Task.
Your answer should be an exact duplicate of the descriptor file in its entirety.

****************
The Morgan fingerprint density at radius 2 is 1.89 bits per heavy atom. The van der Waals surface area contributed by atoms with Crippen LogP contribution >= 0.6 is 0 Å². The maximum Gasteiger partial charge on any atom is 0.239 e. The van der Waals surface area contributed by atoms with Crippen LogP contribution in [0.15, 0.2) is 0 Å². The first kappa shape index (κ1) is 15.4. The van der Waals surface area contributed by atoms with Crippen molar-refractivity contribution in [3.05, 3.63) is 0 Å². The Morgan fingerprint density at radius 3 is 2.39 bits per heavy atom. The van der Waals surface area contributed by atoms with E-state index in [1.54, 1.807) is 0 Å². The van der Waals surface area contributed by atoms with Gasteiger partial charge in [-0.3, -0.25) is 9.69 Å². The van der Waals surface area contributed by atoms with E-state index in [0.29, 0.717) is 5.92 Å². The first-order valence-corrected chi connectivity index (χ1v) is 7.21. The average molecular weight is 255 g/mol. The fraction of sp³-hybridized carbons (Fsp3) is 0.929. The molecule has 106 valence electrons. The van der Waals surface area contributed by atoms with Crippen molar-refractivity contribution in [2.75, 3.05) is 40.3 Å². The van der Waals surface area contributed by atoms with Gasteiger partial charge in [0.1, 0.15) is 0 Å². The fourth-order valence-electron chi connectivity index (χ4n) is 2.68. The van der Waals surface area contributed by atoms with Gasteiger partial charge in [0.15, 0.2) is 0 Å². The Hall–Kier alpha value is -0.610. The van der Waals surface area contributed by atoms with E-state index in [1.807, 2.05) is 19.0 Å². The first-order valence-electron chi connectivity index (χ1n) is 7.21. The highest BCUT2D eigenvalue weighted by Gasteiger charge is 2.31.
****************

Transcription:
The Morgan fingerprint density at radius 2 is 1.89 bits per heavy atom. The van der Waals surface area contributed by atoms with Crippen LogP contribution >= 0.6 is 0 Å². The maximum Gasteiger partial charge on any atom is 0.239 e. The van der Waals surface area contributed by atoms with Crippen LogP contribution in [0.15, 0.2) is 0 Å². The first kappa shape index (κ1) is 15.4. The van der Waals surface area contributed by atoms with Crippen molar-refractivity contribution in [3.05, 3.63) is 0 Å². The Morgan fingerprint density at radius 3 is 2.39 bits per heavy atom. The van der Waals surface area contributed by atoms with E-state index in [1.54, 1.807) is 0 Å². The van der Waals surface area contributed by atoms with Gasteiger partial charge in [-0.3, -0.25) is 9.69 Å². The van der Waals surface area contributed by atoms with E-state index in [0.29, 0.717) is 5.92 Å². The first-order valence-corrected chi connectivity index (χ1v) is 7.21. The average molecular weight is 255 g/mol. The fraction of sp³-hybridized carbons (Fsp3) is 0.929. The molecule has 106 valence electrons. The van der Waals surface area contributed by atoms with Crippen molar-refractivity contribution in [2.75, 3.05) is 40.3 Å². The van der Waals surface area contributed by atoms with Gasteiger partial charge in [0.1, 0.15) is 0 Å². The fourth-order valence-electron chi connectivity index (χ4n) is 2.68. The van der Waals surface area contributed by atoms with Gasteiger partial charge in [0.15, 0.2) is 0 Å². The Hall–Kier alpha value is -0.610. The van der Waals surface area contributed by atoms with E-state index in [1.807, 2.05) is 19.0 Å². The first-order valence-electron chi connectivity index (χ1n) is 7.21. The highest BCUT2D eigenvalue weighted by Gasteiger charge is 2.31.